Ryder Hesjedal showing good form in Poland after his break

The outline of Ryder Hesjedal emerged at the front of the peloton on Thursday at the Tour of Poland, as Garmin-Sharp's leader wanted to make his presence felt on his comeback to competition. On the hilltop finish in Strbske Pleso (Slovakia) he finished 16th in a group of 25 riders that was led home by Rafal Majka (Team Tinkoff-Saxo).

Praising his team for its “awesome work,” the Canadian explained why he surged to the front of the peloton about two kilometers from the finish. “Sometimes you lose a bit of the feeling of racing when you haven't raced for a while,” Hesjedal told Cyclingnews. “You think it's going to be hurting guys but at the end you realize 'Man, they’re still on my wheel!' You never know what will happen.”

Believing, like many, that there was a 16% ramp up to the line as per the official road book’s stage description, Hesjedal was surprised to find instead a gradient of 10-12% which didn't help to break the peloton. “I tried keeping the tempo hard for my own benefit, so the guys couldn't really attack or accelerate,” he added.

The Tour of Poland is the Hesjedal's first race since the Critérium du Dauphiné in early June. He took some time off the bike and met his family and friends in Canada before he went training around his home in Hawaii.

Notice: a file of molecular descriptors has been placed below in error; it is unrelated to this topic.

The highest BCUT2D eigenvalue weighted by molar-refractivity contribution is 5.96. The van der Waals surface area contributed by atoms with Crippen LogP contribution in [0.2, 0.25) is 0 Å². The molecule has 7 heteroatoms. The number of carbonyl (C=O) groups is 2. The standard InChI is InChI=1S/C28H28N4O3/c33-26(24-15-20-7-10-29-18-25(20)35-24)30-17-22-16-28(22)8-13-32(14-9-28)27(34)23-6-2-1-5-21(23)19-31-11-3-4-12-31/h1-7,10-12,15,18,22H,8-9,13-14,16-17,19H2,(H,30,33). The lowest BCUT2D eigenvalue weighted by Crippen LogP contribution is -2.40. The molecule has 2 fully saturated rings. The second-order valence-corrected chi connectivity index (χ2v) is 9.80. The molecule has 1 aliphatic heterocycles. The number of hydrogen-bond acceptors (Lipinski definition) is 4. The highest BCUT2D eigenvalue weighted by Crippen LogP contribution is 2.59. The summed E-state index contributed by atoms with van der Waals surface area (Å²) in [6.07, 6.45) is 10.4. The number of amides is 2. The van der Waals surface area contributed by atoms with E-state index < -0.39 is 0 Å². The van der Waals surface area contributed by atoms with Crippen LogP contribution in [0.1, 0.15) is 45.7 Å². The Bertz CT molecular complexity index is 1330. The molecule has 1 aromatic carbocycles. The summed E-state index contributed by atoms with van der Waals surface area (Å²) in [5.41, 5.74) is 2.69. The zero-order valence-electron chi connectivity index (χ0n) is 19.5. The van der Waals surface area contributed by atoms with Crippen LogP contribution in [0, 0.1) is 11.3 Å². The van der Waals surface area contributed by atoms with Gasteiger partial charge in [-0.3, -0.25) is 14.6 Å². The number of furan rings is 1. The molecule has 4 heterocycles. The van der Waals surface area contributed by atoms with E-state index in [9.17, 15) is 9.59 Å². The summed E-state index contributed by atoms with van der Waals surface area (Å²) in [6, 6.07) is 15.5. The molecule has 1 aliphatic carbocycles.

Hesjedal denies that he came to Poland only to build his form to the Vuelta a España, his next big goal after his 9th place overall on the Giro d’Italia in May. “Every race is important,” he said. “You prepare for something in mind but you have to take things how they come. I am not giving up any chance to win.”

He expects to claim a good result on the queen stage on Friday, on a hilly circuit around Bukowina, in the Tartras Mountains, and in the final 25km time trial in Krakow Saturday.

Hesjedal then will focus on the Vuelta, where he will share leadership of Garmin-Sharp with Andrew Talansky, who left the last Tour de France after a crash, and Dan Martin, who is chasing success after he was thwarted by crashes at Liège-Bastogne-Liège and the Giro.

Hesjedal considers the situation with some excitement: “It's a fortunate situation for us, it's not easy to have everyone together [because of the racing calendar]. But if we can take the start line with the three of us in a good shape, no doubts we will get some great results in Spain.”

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